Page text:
stream_size 13484 stream_content_type text/plain stream_name Curr_Biol_27_R15.pdf.txt stream_source_info Curr_Biol_27_R15.pdf.txt Content-Encoding UTF-8 Content-Type text/plain; charset=UTF-8 Current Biology % P la st...Cryptophyt 1/60/90 0.96/ 72/80 0.92/ 50/80 1/65/55 1/65/92 C0912-2 CN207-155S3Ac8La CN207-155S3Ab030 EF574856 (1/2) (1/2) Glaucophyt Viridiplant Red alg ARL Stramenopile Haptophytes (Pavlovophycea Rappemonad Cyanobacteria DPL DPL 1/89/97 Aillustrated were...

  6. Filifactor alocis: The Newly Discovered Kid on the Block with Special Talents.

    Science.gov (United States)

    Aruni, W; Chioma, O; Fletcher, H M

    2014-08-01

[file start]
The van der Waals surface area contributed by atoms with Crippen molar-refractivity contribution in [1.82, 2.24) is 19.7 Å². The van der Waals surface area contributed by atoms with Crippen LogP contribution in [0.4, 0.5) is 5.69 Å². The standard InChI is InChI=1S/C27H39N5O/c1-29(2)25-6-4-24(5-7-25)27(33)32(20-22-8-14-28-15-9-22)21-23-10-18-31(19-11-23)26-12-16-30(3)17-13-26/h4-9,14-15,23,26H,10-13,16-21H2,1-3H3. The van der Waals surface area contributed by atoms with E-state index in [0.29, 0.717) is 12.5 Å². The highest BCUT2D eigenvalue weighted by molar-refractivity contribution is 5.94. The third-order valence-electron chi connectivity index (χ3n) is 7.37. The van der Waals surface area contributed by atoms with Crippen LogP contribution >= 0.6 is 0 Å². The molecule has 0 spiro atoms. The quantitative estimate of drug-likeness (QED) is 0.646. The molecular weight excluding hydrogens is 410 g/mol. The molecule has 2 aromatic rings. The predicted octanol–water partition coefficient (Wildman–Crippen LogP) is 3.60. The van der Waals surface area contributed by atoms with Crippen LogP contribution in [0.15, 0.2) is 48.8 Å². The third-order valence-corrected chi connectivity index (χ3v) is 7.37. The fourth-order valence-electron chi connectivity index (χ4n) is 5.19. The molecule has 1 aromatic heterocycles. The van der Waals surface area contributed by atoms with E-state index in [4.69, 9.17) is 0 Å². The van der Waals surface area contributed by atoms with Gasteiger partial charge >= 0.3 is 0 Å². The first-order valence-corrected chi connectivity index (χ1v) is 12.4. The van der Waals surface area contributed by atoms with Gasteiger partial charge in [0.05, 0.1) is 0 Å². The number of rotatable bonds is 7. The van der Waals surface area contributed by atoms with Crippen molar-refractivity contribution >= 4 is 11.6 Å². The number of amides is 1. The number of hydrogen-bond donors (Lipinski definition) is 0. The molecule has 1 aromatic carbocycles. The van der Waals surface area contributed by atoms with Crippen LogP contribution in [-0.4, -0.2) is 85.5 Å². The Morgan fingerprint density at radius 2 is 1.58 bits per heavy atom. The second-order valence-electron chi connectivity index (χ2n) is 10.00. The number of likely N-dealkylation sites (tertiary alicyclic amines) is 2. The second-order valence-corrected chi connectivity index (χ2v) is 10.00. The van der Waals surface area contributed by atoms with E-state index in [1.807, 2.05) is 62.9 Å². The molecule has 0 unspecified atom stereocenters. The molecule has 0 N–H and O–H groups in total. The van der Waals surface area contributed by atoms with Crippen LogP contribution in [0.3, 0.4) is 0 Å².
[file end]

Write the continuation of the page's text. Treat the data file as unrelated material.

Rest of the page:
Infection-induced periodontal disease has been primarily focused on a small group of periodontal pathogens. A paradigm shift, based on data emerging from the oral microbiome project, now suggests the involvement of as-yet-unculturable and fastidious organisms. Collectively, these studies have demonstrated that there are changes in the periodontal status associated with shifts in the composition of the bacterial community in the periodontal pocket. In addition, it is likely that the emerging new pathogens may play a more significant role in the disease. One of the organisms previously unrecognized is Filifactor alocis. While this Gram-positive anaerobic rod has been identified in peri-implantitis, in endodontic infections, and in patients with localized aggressive periodontitis, its presence is now observed at significantly higher levels in patients with adult periodontitis or refractory periodontitis. Its colonization properties and its potential virulence attributes support the proposal that F. alocis should be included as a diagnostic indicator of periodontal disease. Moreover, these emerging characteristics would be consistent with the polymicrobial synergy and dysbiosis (PSD) periodontal pathogenesis model. Here, unique characteristics of F. alocis are discussed. F. alocis has specific factors that can modulate multiple changes in the microbial community and host cell proteome. It is likely that such variations at the molecular level are responsible for the functional changes required to mediate the pathogenic process. © International & American Associations for Dental Research.